3D Printing & Imaging
MakerBot Lays Off 100 Employees, Closes All Retail Stores

Replicator2

MakerBot, the company that became a leading voice in desktop 3D printing by taking desktop additive manufacturing from build-it-yourself kits to refined consumer devices, has just let go of 20% of its workforce and closed its brick-and-mortar stores.

According to reporting by Motherboard, the reduction represents about 100 employees of the Brooklyn-based company that launched in 2009 and was later purchased in 2013 by industrial 3D printing giant Stratasys for $403 million. During that time, the company has made changes of original and key personnel, most recently seeing founder and CEO Bre Pettis stepping down to take a new position with Stratasys, and his successor Jenny Lawton doing the same thing.

Still, this is by far the largest batch of layoffs for the company.

In June, 3D printing giant Stratasys announced that it was buying maker-focused, consumer 3D printing firm MakerBot for $403 million. That's MakerBot co-founder and CEO Bre Pettis, left, shaking hands with Stratasys CEO David Reis.  The deal was the first high-profile example of a traditional manufacturing company buying a funky, consumer-facing maker brand.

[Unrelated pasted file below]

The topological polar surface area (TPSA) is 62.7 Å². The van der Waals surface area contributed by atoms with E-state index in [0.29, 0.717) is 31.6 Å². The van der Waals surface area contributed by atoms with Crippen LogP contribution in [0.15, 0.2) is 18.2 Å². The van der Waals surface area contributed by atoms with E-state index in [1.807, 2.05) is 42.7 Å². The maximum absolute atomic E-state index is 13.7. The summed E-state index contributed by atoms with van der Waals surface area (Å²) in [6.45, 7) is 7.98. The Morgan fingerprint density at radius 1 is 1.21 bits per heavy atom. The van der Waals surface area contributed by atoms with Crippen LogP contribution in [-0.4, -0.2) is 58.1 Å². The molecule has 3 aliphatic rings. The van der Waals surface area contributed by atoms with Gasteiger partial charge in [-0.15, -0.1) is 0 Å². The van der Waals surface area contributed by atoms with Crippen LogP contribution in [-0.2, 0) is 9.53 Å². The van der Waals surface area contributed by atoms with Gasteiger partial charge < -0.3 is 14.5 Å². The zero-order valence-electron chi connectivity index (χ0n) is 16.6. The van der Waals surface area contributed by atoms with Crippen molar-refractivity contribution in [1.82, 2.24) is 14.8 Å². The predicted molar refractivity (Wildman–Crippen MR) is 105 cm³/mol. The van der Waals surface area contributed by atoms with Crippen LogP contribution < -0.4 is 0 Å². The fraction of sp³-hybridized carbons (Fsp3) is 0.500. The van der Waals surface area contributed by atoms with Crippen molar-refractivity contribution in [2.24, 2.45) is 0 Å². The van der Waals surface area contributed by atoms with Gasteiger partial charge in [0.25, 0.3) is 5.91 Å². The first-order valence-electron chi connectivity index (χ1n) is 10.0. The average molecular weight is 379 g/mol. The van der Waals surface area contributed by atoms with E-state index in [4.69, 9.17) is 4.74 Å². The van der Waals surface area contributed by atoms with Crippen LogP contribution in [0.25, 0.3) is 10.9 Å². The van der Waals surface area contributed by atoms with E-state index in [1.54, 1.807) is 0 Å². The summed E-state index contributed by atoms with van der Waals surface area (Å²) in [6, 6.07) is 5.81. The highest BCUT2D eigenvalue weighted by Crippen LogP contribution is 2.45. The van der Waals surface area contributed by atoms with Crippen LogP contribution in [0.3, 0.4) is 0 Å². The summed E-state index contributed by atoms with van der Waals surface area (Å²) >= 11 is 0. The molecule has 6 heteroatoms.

A new announcement on MakerBot’s website this afternoon explains, “Today, we at MakerBot are re-organizing our business in order to focus on what matters most to our customers. As part of this, we have implemented expense reductions, downsized our staff and closed our three MakerBot retail locations.”

Stratasys also announced a $100 million write-down on Makerbot’s valuation in February.

The now-shuttered brick-and-mortar stores, located in Manhattan, Boston, and Greenwich, Connecticut, followed an Apple Store model, with sales, demos, classes, and even providing in-store printing services. No news yet on their retail partnerships with outlets such as Home Depot.

18 thoughts on “MakerBot Lays Off 100 Employees, Closes All Retail Stores

  1. Not surprising. When you get bought out by a giant, patent hoarding ‘industry leader’ and start making your product less open source, you will lose the makers. 3D printing is open source, and not expensive. Making it expensive by buying the name will not work anymore. The beginning of the end for the monopolizing giants. I am sorry for makerbot, but not from right now. From a few years ago when they sold out.

  2. I wish I never would have purchased a Makerbot printer. Bad product and worst customer service, good riddance.

  3. I’m not surprised – they forgot how to innovate and who their customers were. They haven’t come up with any new products recently – they just try to promote their current overpriced offerings. The rest of the field is working to create new ways to print that are cheaper, more reliable, more exciting. And their scanner could have been popular if they didn’t price that 10 times too high for the quality offered.